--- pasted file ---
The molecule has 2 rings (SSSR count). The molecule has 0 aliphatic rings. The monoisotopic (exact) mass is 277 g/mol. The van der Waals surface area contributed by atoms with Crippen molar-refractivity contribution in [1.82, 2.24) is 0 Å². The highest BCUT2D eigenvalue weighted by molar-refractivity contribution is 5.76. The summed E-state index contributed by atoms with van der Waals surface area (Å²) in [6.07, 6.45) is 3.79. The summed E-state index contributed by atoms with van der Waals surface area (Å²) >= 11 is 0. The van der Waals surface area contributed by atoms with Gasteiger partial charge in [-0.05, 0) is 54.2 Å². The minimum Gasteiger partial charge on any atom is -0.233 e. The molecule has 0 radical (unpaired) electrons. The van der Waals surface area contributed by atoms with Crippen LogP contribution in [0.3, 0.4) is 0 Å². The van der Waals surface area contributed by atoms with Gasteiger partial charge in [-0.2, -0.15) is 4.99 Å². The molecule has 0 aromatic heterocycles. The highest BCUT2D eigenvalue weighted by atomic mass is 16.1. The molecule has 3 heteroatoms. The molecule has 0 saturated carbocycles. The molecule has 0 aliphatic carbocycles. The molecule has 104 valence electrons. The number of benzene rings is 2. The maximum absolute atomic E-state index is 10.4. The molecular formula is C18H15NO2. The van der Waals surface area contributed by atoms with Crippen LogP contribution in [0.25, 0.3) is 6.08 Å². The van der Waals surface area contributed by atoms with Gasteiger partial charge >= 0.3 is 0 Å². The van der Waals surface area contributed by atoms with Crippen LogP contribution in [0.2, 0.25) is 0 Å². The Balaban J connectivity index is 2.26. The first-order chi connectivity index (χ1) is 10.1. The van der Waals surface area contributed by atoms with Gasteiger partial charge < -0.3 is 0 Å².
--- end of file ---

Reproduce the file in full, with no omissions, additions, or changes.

The molecule has 2 rings (SSSR count). The molecule has 0 aliphatic rings. The monoisotopic (exact) mass is 277 g/mol. The van der Waals surface area contributed by atoms with Crippen molar-refractivity contribution in [1.82, 2.24) is 0 Å². The highest BCUT2D eigenvalue weighted by molar-refractivity contribution is 5.76. The summed E-state index contributed by atoms with van der Waals surface area (Å²) in [6.07, 6.45) is 3.79. The summed E-state index contributed by atoms with van der Waals surface area (Å²) >= 11 is 0. The van der Waals surface area contributed by atoms with Gasteiger partial charge in [-0.05, 0) is 54.2 Å². The minimum Gasteiger partial charge on any atom is -0.233 e. The molecule has 0 radical (unpaired) electrons. The van der Waals surface area contributed by atoms with Crippen LogP contribution in [0.3, 0.4) is 0 Å². The van der Waals surface area contributed by atoms with Gasteiger partial charge in [-0.2, -0.15) is 4.99 Å². The molecule has 0 aromatic heterocycles. The highest BCUT2D eigenvalue weighted by atomic mass is 16.1. The molecule has 3 heteroatoms. The molecule has 0 saturated carbocycles. The molecule has 0 aliphatic carbocycles. The molecule has 104 valence electrons. The number of benzene rings is 2. The maximum absolute atomic E-state index is 10.4. The molecular formula is C18H15NO2. The van der Waals surface area contributed by atoms with Crippen LogP contribution in [0.25, 0.3) is 6.08 Å². The van der Waals surface area contributed by atoms with Gasteiger partial charge >= 0.3 is 0 Å². The van der Waals surface area contributed by atoms with Crippen LogP contribution in [0.2, 0.25) is 0 Å². The Balaban J connectivity index is 2.26. The first-order chi connectivity index (χ1) is 10.1. The van der Waals surface area contributed by atoms with Gasteiger partial charge < -0.3 is 0 Å².